Golden City Council approved a new development plan on July 25 for a property known as the Golden Overlook. The Golden Overlook is privately-owned property located approximately between the …
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Golden City Council approved a new development plan on July 25 for a property known as the Golden Overlook.
The Golden Overlook is privately-owned property located approximately between the residential neighborhoods of Golden Heights and Golden Hills, and the C-470 and I-70 junction. It is about 27-acres and zoned as Planned Unit Developments (PUD) residential. The proposal that city council approved on July 25 will keep the PUD zoning, but will additionally allow commercial uses.
The July 25 vote followed a lengthy discussion among city council members and public comment on June 27 when city council decided to table the matter. On May 1, Golden’s Planning Commission voted to recommend that city council deny the request, citing a concern for compatibility with the character of the nearby neighborhoods.
After both the July 25 tabling of the decision and the May 1 Planning Commission recommendation, the developers made minor changes — limitation on building size, for example — to the proposal to best adhere to the requests of the neighbors.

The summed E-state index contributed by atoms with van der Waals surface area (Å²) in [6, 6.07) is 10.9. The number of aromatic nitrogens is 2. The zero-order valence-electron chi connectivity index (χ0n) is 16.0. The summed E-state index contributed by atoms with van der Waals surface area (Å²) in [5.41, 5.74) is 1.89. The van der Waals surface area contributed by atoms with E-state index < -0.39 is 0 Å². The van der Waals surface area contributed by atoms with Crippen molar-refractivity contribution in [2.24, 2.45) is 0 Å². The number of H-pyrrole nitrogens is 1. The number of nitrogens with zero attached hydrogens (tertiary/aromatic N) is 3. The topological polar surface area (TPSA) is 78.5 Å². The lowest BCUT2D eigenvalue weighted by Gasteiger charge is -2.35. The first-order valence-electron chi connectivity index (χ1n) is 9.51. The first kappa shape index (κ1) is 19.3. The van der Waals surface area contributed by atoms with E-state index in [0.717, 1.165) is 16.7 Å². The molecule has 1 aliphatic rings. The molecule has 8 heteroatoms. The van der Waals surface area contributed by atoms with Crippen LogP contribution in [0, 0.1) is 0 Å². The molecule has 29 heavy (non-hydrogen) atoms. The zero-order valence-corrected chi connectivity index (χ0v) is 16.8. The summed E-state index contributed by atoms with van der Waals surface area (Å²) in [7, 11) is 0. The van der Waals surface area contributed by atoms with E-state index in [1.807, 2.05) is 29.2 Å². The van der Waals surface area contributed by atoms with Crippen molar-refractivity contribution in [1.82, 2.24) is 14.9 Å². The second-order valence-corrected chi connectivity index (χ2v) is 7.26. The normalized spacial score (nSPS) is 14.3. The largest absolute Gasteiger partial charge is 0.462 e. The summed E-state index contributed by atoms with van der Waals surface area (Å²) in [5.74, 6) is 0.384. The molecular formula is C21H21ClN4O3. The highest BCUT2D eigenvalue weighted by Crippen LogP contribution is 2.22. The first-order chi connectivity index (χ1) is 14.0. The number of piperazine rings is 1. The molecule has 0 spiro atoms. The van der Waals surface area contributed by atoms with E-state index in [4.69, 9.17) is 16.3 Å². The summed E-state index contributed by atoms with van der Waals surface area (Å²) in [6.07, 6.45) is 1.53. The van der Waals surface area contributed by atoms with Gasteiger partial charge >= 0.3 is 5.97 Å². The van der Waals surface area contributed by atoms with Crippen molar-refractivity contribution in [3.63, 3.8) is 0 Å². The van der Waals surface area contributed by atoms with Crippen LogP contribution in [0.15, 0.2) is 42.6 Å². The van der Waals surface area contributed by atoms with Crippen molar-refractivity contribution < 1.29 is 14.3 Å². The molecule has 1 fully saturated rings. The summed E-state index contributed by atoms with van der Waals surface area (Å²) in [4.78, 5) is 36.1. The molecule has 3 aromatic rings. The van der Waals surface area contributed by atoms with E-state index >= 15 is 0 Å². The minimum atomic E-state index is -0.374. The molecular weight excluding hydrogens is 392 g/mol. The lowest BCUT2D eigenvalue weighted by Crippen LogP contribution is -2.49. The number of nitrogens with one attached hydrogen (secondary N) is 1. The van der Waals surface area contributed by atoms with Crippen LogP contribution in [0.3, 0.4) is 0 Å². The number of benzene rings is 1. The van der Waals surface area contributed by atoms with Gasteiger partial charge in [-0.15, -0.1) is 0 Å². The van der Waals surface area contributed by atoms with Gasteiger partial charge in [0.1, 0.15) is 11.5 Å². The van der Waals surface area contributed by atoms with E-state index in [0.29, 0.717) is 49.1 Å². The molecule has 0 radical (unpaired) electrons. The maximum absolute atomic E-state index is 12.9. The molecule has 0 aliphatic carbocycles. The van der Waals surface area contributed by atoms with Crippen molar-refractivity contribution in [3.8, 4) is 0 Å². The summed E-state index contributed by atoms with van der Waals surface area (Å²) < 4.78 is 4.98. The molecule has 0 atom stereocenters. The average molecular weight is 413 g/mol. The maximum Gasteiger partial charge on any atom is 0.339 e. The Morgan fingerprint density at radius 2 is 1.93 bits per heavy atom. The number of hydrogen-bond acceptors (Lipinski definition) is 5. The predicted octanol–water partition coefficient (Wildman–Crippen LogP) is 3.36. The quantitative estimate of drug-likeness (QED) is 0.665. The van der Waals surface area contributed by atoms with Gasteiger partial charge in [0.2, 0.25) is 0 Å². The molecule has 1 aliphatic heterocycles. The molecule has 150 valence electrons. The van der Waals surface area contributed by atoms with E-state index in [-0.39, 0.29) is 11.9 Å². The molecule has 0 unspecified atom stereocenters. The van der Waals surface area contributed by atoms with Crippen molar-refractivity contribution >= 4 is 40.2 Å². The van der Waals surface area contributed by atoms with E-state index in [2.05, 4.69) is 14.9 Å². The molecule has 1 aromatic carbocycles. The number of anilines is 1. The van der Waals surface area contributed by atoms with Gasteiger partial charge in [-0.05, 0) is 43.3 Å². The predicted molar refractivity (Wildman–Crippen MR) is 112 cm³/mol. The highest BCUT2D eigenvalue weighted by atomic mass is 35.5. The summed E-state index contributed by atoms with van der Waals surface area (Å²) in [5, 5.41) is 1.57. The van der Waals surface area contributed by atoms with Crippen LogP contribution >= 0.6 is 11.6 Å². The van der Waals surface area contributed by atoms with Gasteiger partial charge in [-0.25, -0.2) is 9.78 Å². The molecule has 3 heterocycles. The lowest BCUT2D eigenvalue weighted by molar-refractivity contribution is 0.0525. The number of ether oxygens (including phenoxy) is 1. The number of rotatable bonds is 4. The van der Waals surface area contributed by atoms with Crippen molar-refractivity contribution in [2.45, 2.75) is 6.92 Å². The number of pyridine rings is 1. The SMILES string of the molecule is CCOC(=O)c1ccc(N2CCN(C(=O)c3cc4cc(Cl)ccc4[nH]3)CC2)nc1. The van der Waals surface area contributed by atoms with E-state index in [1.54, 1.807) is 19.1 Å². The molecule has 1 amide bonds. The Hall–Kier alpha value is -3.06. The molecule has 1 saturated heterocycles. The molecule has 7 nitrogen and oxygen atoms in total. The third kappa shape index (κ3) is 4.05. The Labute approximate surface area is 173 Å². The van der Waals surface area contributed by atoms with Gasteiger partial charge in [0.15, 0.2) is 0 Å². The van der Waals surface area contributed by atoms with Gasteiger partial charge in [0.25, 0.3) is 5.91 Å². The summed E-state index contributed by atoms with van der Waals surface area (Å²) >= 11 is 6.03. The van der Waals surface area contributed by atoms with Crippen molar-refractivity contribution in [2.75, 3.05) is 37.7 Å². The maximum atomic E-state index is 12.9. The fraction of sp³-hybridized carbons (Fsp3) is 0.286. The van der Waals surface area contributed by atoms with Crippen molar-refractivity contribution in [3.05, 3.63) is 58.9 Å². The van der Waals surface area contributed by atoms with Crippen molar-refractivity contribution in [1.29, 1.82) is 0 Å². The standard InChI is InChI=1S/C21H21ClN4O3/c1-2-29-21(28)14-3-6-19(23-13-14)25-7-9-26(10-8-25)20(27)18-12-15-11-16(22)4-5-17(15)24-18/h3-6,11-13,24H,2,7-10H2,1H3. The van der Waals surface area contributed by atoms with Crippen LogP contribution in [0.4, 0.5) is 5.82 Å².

City council’s vote on July 25 was 6-1. Councilman Rob Reed voted no. He said his vote was because he thought the issue should be sent back to Golden Planning Commission, with the additional changes/improvements.
The Golden Overlook property has numerous issues for development and has a complicated history. Its recent history dates back to 2008 when, after a city-initiated rezone from commercial to single family residential occurred in 2005, the property was platted for 92 homes.
However, the property owner has struggled to find a prospective residential developer for the past decade and the property has remained undeveloped.
Neighbors are upset with the many proposals for the property that have come before them in the past couple of decades. A citizens group of residents and neighbors calling themselves Open Space Golden plans to go forward with a ballot initiative, proposing five uses for the land: open space, parkland, hiking/biking trails, community gardening and solar gardens.
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